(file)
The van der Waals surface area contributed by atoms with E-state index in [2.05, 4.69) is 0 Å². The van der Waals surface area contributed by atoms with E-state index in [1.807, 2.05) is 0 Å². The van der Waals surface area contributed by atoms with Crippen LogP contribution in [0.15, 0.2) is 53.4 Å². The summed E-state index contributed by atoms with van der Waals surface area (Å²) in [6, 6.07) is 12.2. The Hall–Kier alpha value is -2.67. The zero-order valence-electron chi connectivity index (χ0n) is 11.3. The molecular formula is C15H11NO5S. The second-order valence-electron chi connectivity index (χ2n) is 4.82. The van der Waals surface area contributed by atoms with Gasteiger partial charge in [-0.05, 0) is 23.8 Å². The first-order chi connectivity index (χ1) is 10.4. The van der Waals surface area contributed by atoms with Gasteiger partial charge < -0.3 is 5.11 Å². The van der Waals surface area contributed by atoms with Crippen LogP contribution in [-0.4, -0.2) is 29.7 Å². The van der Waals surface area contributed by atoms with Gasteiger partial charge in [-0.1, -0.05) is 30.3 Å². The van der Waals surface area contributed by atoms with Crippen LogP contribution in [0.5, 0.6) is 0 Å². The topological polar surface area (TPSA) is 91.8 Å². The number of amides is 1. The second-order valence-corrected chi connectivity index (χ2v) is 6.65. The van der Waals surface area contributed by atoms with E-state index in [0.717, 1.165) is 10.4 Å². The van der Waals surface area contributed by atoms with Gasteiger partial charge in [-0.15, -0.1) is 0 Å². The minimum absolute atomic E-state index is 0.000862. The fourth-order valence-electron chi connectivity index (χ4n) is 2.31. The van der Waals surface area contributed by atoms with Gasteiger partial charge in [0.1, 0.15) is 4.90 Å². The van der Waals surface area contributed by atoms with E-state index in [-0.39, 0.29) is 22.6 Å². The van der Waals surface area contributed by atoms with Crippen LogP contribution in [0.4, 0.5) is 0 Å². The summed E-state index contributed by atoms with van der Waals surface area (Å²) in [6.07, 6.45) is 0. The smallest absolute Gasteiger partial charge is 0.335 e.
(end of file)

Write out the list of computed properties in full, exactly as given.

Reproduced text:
The van der Waals surface area contributed by atoms with E-state index in [2.05, 4.69) is 0 Å². The van der Waals surface area contributed by atoms with E-state index in [1.807, 2.05) is 0 Å². The van der Waals surface area contributed by atoms with Crippen LogP contribution in [0.15, 0.2) is 53.4 Å². The summed E-state index contributed by atoms with van der Waals surface area (Å²) in [6, 6.07) is 12.2. The Hall–Kier alpha value is -2.67. The zero-order valence-electron chi connectivity index (χ0n) is 11.3. The molecular formula is C15H11NO5S. The second-order valence-electron chi connectivity index (χ2n) is 4.82. The van der Waals surface area contributed by atoms with Gasteiger partial charge in [-0.05, 0) is 23.8 Å². The first-order chi connectivity index (χ1) is 10.4. The van der Waals surface area contributed by atoms with Gasteiger partial charge < -0.3 is 5.11 Å². The van der Waals surface area contributed by atoms with Crippen LogP contribution in [-0.4, -0.2) is 29.7 Å². The van der Waals surface area contributed by atoms with Gasteiger partial charge in [-0.1, -0.05) is 30.3 Å². The van der Waals surface area contributed by atoms with Crippen LogP contribution in [0.5, 0.6) is 0 Å². The topological polar surface area (TPSA) is 91.8 Å². The number of amides is 1. The second-order valence-corrected chi connectivity index (χ2v) is 6.65. The van der Waals surface area contributed by atoms with E-state index in [0.717, 1.165) is 10.4 Å². The van der Waals surface area contributed by atoms with Gasteiger partial charge in [-0.15, -0.1) is 0 Å². The minimum absolute atomic E-state index is 0.000862. The fourth-order valence-electron chi connectivity index (χ4n) is 2.31. The van der Waals surface area contributed by atoms with Gasteiger partial charge in [0.1, 0.15) is 4.90 Å². The van der Waals surface area contributed by atoms with E-state index in [-0.39, 0.29) is 22.6 Å². The van der Waals surface area contributed by atoms with Crippen LogP contribution in [0.4, 0.5) is 0 Å². The summed E-state index contributed by atoms with van der Waals surface area (Å²) in [6.07, 6.45) is 0. The smallest absolute Gasteiger partial charge is 0.335 e.